• Parallel versus serial processing dependencies in the perisylvian speech network: A Granger analysis of intracranial EEG data BRAIN AND LANGUAGE Gow, D. W., Keller, C. J., Eskandar, E., Meng, N., Cash, S. S. 2009; 110 (1): 43-48

    Abstract

    In this work, we apply Granger causality analysis to high spatiotemporal resolution intracranial EEG (iEEG) data to examine how different components of the left perisylvian language network interact during spoken language perception. The specific focus is on the characterization of serial versus parallel processing dependencies in the dominant hemisphere dorsal and ventral speech processing streams. Analysis of iEEG data from a large, 64-electrode grid implanted over the left perisylvian region in a single right-handed patient showed a consistent pattern of direct posterior superior temporal gyrus influence over sites distributed over the entire ventral pathway for words, non-words, and phonetically ambiguous items that could be interpreted either as words or non-words. For the phonetically ambiguous items, this pattern was overlayed by additional dependencies involving the inferior frontal gyrus, which influenced activation measured at electrodes located in both ventral and dorsal stream speech structures. Implications of these results for understanding the functional architecture of spoken language processing and interpreting the role of the posterior superior temporal gyrus in speech perception are discussed.

    View details for DOI 10.1016/j.bandl.2009.02.004

    View details for Web of Science ID 000267098500006

    View details for PubMedID 19356793

  • Intracranial microprobe for evaluating neuro-hemodynamic coupling in unanesthetized human neocortex JOURNAL OF NEUROSCIENCE METHODS Keller, C. J., Cash, S. S., Narayanan, S., Wang, C., Kuzniecky, R., Carlson, C., Devinsky, O., Thesen, T., Doyle, W., Sassaroli, A., Boas, D. A., Ulbert, I., Halgren, E. 2009; 179 (2): 208-218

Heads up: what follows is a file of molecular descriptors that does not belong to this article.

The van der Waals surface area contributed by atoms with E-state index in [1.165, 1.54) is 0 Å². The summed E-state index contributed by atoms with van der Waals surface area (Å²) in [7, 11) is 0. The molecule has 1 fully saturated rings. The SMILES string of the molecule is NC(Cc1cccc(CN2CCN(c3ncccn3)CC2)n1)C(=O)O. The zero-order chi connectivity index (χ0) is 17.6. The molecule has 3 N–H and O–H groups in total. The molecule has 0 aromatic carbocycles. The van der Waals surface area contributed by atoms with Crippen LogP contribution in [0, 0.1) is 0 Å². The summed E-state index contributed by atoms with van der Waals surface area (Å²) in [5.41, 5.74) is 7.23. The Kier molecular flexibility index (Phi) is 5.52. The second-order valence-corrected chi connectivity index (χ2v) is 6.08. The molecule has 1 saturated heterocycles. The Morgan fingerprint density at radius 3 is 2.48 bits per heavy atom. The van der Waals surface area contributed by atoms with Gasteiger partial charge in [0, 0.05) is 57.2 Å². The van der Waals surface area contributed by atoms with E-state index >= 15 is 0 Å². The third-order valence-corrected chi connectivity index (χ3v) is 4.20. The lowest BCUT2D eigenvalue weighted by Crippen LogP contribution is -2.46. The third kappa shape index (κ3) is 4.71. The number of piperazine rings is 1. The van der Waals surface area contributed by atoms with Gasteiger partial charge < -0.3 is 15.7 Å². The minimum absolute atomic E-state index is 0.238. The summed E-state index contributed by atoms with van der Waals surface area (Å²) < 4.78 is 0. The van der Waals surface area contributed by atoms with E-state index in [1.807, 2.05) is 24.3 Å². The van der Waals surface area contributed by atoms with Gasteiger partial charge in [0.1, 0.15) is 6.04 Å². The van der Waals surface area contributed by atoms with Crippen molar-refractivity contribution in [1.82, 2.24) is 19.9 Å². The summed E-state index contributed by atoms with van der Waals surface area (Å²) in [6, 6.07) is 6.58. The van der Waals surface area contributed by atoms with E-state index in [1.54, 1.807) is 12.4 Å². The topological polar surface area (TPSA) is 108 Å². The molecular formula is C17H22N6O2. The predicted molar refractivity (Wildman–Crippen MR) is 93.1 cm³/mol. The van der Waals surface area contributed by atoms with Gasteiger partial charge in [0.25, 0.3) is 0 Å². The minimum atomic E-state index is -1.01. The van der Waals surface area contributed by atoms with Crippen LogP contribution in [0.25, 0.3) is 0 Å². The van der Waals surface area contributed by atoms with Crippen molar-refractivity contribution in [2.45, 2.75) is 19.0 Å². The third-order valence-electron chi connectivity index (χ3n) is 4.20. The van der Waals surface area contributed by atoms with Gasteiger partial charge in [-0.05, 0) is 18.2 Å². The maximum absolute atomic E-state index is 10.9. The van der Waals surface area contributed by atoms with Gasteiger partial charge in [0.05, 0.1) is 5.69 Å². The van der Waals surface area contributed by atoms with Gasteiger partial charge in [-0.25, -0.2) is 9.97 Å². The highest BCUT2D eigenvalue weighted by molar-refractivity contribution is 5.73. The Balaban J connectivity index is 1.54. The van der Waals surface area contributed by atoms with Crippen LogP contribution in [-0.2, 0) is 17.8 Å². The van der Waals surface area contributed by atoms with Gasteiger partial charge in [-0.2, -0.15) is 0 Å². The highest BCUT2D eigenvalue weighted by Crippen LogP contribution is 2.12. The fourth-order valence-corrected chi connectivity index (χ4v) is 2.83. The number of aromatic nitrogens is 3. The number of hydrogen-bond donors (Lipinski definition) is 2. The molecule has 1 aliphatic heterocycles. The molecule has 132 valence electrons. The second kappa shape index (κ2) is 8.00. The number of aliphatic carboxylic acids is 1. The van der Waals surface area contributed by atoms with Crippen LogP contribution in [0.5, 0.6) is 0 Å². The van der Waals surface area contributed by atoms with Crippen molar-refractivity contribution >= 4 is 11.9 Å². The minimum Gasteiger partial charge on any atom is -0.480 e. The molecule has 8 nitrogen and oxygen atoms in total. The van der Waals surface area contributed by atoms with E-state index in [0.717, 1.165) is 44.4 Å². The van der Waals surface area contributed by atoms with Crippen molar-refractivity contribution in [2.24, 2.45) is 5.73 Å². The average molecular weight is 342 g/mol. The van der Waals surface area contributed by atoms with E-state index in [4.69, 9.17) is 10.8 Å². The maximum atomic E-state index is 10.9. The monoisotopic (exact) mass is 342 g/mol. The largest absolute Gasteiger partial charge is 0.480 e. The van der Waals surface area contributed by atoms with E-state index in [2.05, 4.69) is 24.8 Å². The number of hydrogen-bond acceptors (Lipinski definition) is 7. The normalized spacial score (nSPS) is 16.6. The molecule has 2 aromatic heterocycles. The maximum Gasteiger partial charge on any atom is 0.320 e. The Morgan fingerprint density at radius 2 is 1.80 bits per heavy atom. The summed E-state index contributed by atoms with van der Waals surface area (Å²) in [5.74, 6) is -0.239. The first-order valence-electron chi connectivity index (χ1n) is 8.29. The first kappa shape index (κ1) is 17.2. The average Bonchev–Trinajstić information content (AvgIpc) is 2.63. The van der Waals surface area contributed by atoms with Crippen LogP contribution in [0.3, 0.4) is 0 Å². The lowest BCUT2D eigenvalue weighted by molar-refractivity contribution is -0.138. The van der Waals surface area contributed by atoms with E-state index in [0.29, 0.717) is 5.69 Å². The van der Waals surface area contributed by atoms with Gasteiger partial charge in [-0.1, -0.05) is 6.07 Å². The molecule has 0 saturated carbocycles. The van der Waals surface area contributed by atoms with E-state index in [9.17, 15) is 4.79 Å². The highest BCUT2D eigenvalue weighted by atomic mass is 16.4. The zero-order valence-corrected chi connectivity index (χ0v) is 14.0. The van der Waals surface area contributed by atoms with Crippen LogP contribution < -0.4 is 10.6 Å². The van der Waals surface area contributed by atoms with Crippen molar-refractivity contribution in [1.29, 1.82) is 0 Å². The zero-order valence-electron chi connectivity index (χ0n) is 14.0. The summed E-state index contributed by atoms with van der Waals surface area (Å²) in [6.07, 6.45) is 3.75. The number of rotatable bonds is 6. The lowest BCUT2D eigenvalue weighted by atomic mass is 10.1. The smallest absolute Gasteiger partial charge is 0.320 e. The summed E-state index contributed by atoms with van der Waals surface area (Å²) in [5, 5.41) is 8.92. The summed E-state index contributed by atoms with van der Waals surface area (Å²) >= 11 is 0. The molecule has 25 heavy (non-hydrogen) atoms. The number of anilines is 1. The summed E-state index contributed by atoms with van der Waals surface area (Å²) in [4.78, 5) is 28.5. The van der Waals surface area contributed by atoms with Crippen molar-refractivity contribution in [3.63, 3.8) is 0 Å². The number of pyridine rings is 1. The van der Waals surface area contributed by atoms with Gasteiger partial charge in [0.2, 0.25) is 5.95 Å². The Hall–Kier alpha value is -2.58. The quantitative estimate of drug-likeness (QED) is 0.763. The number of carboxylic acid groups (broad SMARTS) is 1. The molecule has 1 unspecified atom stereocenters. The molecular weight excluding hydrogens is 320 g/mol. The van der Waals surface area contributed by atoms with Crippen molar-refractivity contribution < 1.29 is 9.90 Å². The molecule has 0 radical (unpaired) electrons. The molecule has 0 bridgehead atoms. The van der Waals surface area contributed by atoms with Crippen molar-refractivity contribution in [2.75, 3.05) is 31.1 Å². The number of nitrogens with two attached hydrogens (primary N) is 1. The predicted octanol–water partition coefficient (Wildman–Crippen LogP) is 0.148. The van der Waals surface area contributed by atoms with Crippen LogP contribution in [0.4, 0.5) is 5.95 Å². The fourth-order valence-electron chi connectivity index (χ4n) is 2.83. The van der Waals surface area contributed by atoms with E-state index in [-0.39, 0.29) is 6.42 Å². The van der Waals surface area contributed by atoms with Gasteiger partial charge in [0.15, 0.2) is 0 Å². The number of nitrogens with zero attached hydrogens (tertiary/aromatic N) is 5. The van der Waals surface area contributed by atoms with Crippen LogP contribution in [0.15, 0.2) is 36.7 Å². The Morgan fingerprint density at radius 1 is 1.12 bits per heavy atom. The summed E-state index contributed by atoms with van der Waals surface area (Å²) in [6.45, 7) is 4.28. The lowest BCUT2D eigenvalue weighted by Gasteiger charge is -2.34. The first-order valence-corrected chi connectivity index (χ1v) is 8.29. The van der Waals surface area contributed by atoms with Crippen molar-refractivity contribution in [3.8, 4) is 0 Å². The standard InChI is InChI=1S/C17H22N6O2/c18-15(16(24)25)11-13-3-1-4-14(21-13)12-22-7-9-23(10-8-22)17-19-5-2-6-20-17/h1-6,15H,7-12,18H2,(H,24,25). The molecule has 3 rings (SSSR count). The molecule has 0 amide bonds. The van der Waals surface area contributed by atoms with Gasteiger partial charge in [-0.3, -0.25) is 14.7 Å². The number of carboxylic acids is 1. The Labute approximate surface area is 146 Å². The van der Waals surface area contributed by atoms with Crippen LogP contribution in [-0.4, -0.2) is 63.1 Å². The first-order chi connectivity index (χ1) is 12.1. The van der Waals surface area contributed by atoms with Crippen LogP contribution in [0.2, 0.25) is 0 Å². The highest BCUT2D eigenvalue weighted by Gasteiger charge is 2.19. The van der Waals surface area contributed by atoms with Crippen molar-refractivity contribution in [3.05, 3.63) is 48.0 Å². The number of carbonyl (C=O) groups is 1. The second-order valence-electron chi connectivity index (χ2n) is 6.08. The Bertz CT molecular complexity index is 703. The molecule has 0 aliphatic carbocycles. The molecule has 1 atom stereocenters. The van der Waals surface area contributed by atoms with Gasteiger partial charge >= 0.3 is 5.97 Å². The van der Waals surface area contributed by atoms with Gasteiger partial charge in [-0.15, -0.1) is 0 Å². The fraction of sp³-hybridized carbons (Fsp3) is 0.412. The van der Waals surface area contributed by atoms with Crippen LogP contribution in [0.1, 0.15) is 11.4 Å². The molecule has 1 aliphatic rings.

Abstract

    Measurement of the blood-oxygen-level dependent (BOLD) response with fMRI has revolutionized cognitive neuroscience and is increasingly important in clinical care. The BOLD response reflects changes in deoxy-hemoglobin concentration, blood volume, and blood flow. These hemodynamic changes ultimately result from neuronal firing and synaptic activity, but the linkage between these domains is complex, poorly understood, and may differ across species, cortical areas, diseases, and cognitive states. We describe here a technique that can measure neural and hemodynamic changes simultaneously from cortical microdomains in waking humans. We utilize a "laminar optode," a linear array of microelectrodes for electrophysiological measures paired with a micro-optical device for hemodynamic measurements. Optical measurements include laser Doppler to estimate cerebral blood flow as well as point spectroscopy to estimate oxy- and deoxy-hemoglobin concentrations. The microelectrode array records local field potential gradients (PG) and multi-unit activity (MUA) at 24 locations spanning the cortical depth, permitting estimation of population trans-membrane current flows (Current Source Density, CSD) and population cell firing in each cortical lamina. Comparison of the laminar CSD/MUA profile with the origins and terminations of cortical circuits allows activity in specific neuronal circuits to be inferred and then directly compared to hemodynamics. Access is obtained in epileptic patients during diagnostic evaluation for surgical therapy. Validation tests with relatively well-understood manipulations (EKG, breath-holding, cortical electrical stimulation) demonstrate the expected responses. This device can provide a new and robust means for obtaining detailed, quantitative data for defining neurovascular coupling in awake humans.

    View details for DOI 10.1016/j.jneumeth.2009.01.036

    View details for Web of Science ID 000265585400008

    View details for PubMedID 19428529